How Gaming Has Moved Towards Mobile
Online gaming as a medium has developed at an incredible rate - it is now one of the most lucrative industries in the world. From a business point of view, it’s established and growing at an exceptional level.
Nimatron, an electrical machine designed and patented in the US in 1940, by Edward Condon, is widely regarded as the very first gaming tool ever invented. Things have moved on significantly since this device enabled users to play the game of Nim – from the Telstar, through to the Atari, followed by the Sega Genesis and SNES, we’re now in the day and age of the Playstation 4 and the Xbox One.
However, gaming in its purest form just isn’t enough to keep players entertained anymore. Avid gamers want the opportunity to be able to play regardless of their whereabouts, and this is why there has been a forced shift towards mobile.
When Nintendo announced that its fan’s favourite game, Super Mario, was coming to smartphones – the stock market gave the greatest indication as to the necessity of such a move. Shares in Nintendo jumped by as much as 18% in Tokyo – a key indicator that online gaming is going through a revolutionary phase.
The only element of surprise, is the amount of time it has taken for such a development to take place with Nintendo. Other industries shifted towards mobile many years ago – for example, mobile sports betting. In an industry such as this, which is fiercely competitive with competing bonus codes such as this promo code for 888, the shift towards mobile was an absolute must. Betfair seized the opportunity in mid-2010, and other sportsbooks followed suit shortly after.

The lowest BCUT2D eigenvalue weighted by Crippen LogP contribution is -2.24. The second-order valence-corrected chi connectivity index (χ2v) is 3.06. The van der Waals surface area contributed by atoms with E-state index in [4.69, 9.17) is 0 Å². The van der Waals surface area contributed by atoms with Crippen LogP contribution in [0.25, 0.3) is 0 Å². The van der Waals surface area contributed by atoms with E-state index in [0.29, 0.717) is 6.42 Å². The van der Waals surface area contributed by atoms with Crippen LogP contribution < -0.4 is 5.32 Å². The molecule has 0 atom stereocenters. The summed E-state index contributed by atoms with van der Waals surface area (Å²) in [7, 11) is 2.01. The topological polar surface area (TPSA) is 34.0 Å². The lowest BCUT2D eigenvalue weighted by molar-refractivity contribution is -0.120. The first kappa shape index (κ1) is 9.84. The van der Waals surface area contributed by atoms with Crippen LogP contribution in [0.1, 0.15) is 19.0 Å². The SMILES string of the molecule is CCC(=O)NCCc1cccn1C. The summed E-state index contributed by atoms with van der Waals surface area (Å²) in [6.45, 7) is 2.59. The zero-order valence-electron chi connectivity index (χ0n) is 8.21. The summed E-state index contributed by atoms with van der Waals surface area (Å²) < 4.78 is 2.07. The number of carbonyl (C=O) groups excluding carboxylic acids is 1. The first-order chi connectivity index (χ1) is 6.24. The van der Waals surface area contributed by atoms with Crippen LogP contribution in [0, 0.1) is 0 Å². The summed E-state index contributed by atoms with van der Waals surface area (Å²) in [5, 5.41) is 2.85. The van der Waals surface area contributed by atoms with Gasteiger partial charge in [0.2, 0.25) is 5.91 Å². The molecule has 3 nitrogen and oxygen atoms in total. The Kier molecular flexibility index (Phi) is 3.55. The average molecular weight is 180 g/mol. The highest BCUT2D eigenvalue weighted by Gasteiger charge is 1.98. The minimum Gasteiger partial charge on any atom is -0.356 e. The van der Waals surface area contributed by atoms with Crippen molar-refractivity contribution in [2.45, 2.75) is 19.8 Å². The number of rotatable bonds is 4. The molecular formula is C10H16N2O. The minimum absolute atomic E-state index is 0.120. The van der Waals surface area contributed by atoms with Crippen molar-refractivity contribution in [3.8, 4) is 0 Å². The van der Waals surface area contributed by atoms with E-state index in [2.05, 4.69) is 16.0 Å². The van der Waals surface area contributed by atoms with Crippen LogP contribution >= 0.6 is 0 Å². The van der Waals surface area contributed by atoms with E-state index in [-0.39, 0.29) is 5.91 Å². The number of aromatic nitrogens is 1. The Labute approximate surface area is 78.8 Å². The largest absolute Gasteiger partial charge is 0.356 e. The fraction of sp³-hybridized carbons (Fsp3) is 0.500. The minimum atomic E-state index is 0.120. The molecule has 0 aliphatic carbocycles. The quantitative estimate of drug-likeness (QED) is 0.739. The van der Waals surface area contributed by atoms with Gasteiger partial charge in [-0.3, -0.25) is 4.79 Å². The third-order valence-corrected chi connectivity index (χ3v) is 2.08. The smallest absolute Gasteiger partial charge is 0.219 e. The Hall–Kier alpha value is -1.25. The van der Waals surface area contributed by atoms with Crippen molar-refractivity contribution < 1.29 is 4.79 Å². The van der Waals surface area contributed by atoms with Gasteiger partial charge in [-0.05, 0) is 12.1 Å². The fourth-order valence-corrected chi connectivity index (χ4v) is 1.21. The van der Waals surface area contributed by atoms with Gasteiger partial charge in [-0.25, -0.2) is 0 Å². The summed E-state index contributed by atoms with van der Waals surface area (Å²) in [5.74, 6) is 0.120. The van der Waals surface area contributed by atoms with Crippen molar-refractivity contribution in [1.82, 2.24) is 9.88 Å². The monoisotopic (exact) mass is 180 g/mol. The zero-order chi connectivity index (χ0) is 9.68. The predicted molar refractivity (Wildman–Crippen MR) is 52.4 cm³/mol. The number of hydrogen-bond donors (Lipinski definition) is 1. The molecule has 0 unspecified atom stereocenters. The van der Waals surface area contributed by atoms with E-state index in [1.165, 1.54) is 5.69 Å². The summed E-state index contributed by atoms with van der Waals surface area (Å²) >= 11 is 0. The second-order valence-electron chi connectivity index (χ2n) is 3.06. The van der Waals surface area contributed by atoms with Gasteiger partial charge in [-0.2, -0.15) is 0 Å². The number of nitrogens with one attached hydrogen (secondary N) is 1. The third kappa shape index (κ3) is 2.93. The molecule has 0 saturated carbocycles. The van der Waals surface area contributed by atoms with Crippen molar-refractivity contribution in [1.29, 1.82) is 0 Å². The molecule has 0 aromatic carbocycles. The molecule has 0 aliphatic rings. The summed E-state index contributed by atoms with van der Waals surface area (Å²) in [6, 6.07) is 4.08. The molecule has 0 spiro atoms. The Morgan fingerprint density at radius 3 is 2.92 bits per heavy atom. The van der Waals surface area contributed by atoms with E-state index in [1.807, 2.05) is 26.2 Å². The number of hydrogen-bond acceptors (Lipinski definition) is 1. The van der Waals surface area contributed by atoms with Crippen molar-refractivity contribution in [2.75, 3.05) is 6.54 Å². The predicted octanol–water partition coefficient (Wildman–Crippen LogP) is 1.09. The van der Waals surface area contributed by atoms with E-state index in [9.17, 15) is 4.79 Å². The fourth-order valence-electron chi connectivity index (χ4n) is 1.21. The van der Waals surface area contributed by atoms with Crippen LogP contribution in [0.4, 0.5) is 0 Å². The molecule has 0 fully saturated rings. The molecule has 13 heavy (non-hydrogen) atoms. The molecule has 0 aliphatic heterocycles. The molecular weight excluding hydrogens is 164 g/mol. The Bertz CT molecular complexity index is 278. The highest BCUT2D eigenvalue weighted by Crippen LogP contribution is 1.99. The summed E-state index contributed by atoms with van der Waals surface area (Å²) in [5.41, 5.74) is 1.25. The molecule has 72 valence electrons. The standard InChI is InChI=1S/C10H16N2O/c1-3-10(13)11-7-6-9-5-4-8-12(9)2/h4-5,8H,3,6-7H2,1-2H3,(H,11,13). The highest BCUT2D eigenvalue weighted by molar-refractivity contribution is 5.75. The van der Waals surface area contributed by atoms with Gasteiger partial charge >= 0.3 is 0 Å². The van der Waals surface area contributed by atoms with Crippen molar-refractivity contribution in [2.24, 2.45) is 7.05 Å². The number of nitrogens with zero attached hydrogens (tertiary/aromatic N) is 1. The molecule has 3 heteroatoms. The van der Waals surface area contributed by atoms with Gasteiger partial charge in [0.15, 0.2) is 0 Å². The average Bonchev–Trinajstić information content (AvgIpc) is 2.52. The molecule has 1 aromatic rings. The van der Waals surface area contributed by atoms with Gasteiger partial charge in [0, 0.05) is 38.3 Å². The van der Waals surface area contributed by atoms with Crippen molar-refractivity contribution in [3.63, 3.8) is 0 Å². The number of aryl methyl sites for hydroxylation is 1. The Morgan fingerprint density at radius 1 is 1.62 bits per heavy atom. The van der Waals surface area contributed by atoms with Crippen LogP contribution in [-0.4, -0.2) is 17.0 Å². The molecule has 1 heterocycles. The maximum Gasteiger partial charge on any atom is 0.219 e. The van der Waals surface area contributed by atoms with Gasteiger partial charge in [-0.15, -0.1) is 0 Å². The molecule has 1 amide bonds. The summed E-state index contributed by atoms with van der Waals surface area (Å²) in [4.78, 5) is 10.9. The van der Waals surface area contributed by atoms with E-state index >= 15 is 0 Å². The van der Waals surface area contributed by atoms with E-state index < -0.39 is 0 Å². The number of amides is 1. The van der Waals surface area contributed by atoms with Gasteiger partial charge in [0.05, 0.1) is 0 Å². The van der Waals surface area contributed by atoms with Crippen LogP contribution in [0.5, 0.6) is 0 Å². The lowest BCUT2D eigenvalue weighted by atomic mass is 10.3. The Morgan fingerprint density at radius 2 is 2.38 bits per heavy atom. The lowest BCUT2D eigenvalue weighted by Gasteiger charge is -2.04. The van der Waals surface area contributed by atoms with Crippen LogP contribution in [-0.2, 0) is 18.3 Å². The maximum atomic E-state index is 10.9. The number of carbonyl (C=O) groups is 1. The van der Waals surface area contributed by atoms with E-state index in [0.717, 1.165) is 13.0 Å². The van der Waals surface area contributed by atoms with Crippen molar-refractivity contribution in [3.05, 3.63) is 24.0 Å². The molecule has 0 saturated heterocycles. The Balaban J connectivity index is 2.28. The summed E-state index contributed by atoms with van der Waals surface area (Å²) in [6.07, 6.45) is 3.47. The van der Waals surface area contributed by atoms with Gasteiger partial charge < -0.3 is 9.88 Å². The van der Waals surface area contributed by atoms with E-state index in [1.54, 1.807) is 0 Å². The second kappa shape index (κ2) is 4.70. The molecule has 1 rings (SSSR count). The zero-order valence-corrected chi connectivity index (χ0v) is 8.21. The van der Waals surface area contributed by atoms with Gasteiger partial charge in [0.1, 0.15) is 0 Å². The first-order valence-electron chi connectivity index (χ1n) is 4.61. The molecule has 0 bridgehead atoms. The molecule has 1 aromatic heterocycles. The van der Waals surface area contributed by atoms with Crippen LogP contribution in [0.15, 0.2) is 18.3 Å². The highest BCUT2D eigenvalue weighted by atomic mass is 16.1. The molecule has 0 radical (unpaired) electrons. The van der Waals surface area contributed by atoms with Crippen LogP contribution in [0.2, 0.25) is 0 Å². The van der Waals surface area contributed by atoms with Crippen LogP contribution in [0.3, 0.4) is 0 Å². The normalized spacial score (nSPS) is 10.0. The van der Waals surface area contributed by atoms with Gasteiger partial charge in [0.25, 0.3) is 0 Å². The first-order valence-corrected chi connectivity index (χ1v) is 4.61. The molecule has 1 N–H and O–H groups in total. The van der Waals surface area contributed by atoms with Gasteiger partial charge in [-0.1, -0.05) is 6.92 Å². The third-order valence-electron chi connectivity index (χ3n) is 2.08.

So, why has it taken so long for such a huge video gaming brand to join this club? Nintendo have been remarkably defiant of their investors and players, who have all been urging the Japanese firm to take the plunge. It’s almost certain that the success of Pokemon Go – the first augmented realty game of its type - fast tracked their decision.
Whilst they may have been slow in coming forward, they are undoubtedly the face of the gaming market. Gaming mobile apps are available in abundance in both the App Store, and the Play Store – but they don’t quite carry the same weight as Nintendo’s release. Despite a soaring share price, and significantly favourable reactions worldwide, Nintendo only plan to release four by the middle of next year – Miitomo, Fire Emblem, Animal Crossing, and Super Mario Run.
So, what does this mean for the rest of the gaming world? Given the fact there are 165m mobile gamers in the US, and EA have made over $93m in mobile gaming downloads alone – it’s safe to say that mobile gaming as most certainly a lucrative industry that isn’t going anywhere soon. With games becoming ever more complex and graphic heavy, let’s hope that smartphone manufacturers across the world can develop devices that can support these developments in terms of battery life, and that phone networks can provide perfect coverage for that online experience. We spoke of Nintendo taking its time previously – let’s hope Apple, Samsung et al take note, and don’t make the same mistakes.